Saturday, March 20, 2010


Fiction writer Thisbe Nissen was the 19th Zale writer-in-residence, visiting Tulane in both the fall and spring semesters of the 03/04 academic year. (She fell ill with the flu during her first visit, in October, so returned in February to meet with students again.)

During her two-part Zale residency, Thisbe Nissen led interactive workshops, was interviewed by the then Dean of Newcomb College, Cynthia Lowenthal, and gave a public reading from her short story collection. The writing workshop involved roaming the city and campus to search for texts to serve as as “portals for fiction and poetry” once the workshop reconvened. During a publishing workshop, Nissen gave advice on applying to MFA programs, and sending out work to literary journals: she talked about how to deal with rejections and acceptances, and how to write a proper cover letter.

Her first short story collection Out of the Girls’ Room and Into the Night (1999), published not long after she graduated from the Iowa Writers Workshop, established Nissen as a writer to watch. She followed this with two novels, The Good People of New York (2002) and Osprey Island (2005), both of which explore the complications of relationships in New York – the first in the city itself, the second in a Long Island beach location. (Nissen herself is a native New Yorker.)

Nissen – who is also coauthor of the book The Ex-Boyfriend Cookbook: They Came, They Cooked, They Left (But We Ended Up with Some Great Recipes – recently accepted a position teaching creative writing at Western Michigan University.


Is there a better setting to explore teenage angst, sexual frustration and friendship struggles than a Northeast boarding school? Probably not, which is exactly why Prep by Curtis Sittenfeld, published in 2004, affords us a shocking and at times depressing glimpse into the pretentious, hostile environment that Holden Caulfield knew all too well sixty years ago.

Sittenfeld – who was Zale writer-in-residence in 2006 – was raised in Cincinnati, but jumped at the opportunity to attend Groton School, a prestigious boarding school in Massachusetts that some believe serves as the setting for her debut novel. While Sittenfeld’s experience in New England may have been the impetus for her first published full-length project, she developed her talent as an undergraduate student in creative writing at Stanford University, followed by a stint at the Iowa Writers Workshop, where she earned her MFA. While at Stanford, Sittenfeld was chosen as a “Woman of the Year” by Glamour Magazine, but she wasn’t a stranger to national attention: she won Seventeen magazine’s fiction writing contest in 1992 – at the age, naturally, of 17.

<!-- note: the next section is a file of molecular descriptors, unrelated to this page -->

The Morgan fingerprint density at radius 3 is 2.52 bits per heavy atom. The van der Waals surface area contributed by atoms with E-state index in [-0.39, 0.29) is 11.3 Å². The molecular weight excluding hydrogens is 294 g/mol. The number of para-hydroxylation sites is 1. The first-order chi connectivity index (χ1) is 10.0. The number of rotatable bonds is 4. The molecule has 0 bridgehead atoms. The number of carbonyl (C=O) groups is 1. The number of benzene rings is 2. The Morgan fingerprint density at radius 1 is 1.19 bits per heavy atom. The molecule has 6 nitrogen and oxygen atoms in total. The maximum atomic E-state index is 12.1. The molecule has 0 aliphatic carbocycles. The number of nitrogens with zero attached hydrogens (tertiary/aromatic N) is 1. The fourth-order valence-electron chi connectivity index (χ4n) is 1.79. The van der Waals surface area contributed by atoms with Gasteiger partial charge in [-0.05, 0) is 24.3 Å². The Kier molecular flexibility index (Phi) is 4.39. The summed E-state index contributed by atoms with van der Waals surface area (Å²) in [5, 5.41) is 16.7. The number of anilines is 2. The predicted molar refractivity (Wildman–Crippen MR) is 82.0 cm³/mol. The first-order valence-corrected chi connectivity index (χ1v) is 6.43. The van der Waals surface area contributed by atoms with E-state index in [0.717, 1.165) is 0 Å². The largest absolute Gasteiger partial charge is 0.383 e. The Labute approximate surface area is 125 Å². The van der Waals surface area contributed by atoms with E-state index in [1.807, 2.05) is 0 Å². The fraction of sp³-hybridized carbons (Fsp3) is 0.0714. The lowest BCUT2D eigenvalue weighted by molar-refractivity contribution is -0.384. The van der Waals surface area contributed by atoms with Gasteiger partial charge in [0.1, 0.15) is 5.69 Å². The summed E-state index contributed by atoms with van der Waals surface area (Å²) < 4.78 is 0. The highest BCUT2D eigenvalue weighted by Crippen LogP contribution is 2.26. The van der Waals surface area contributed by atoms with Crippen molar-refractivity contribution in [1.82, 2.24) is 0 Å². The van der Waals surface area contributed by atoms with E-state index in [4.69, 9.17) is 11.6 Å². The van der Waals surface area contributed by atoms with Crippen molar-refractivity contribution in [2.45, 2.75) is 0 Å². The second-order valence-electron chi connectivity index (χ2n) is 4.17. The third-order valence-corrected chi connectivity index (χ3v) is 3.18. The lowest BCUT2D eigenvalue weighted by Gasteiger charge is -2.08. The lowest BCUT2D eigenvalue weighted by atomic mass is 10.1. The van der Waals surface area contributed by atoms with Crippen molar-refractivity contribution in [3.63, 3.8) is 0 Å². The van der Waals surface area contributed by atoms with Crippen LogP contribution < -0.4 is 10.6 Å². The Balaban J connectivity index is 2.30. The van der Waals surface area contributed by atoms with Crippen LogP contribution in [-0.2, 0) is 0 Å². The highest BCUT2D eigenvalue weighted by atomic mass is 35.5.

Sittenfeld has published two more novels. The Man of My Dreams (2006) traces the path of a young woman, Hannah, as she negotiates high school and Tufts University. In 2008, Sittenfeld caused a stir with her critically acclaimed, best-selling third novel, American Wife, which is inspired, in part, by the life of then First Lady Laura Bush. Sittenfeld lives in St Louis, and is a regular contributor to NPR, as well as The New York Times and the Washington Post. Look for Prep on the big screen some time soon: Paramount Pictures have optioned the rights to the novel.

Joanna Kauffmann: ANN PATCHETT

After her most recent publication, an essay based on her 2006 Sarah Lawrence graduation speech entitled, “What Now,” bestselling author Ann Patchett admitted in an interview with USA Today that she asks herself that question every time she finishes a book. The answer, for Patchett, has been various awards, including the PEN/Faulkner Award in 2002 for Bel Canto; fellowships, such as a Guggenheim Fellowship for her third novel, The Magician’s Assistant; and national and worldwide recognition— Bel Canto sold over a million copies in the United States, and was translated into thirty languages.

Patchett, who served as the Zale writer-in-residence in 1999, has published five novels in her career—The Patron Saint of Liars, Taft, The Magician’s Assistant, Bel Canto, and Run. Though they cover a wide span of topics, Patchett is unafraid to admit that there is a common thread between them. “I have one theme,” the author recognized in an interview with “A group of strangers thrown together.” To Patchett, plot is when “you’re going along, it’s fine, then everything turns upside down; people band together, sacrifices are made, there’s passion, there’s loss, there’s a journey, and at the end you cut a hole in the boat and you come out into the light.” It’s a formula that has worked for Patchett over and over, as with each book, her reputation grows.

Patchett is also the author of one work of nonfiction, a memoir entitled Truth and Beauty: A Friendship, which explores Patchett’s relationship with writer Lucy Grealy. Grealy, author of a memoir, Autobiography of a Face, died in 2002 of an accidental drug overdose. As Patchett explains in an interview with Publisher’s Weekly, her memoir was a way to “sit shiva for a year…going over the good times we had together, because things ended on a very bad note, I think it gave me all the time I needed to feel terrible and to celebrate her.”

In addition to her own work, Patchett has been a part of other literary projects as well. In 2006 she served as editor for Best American Short Stories, and she has written for numerous publications, including The Atlantic, Harper’s Magazine and The New York Times Magazine.

Hailed as one of the best of her generation, Patchett’s unique writing continues to show the strength and courage that makes her worthy of such praise.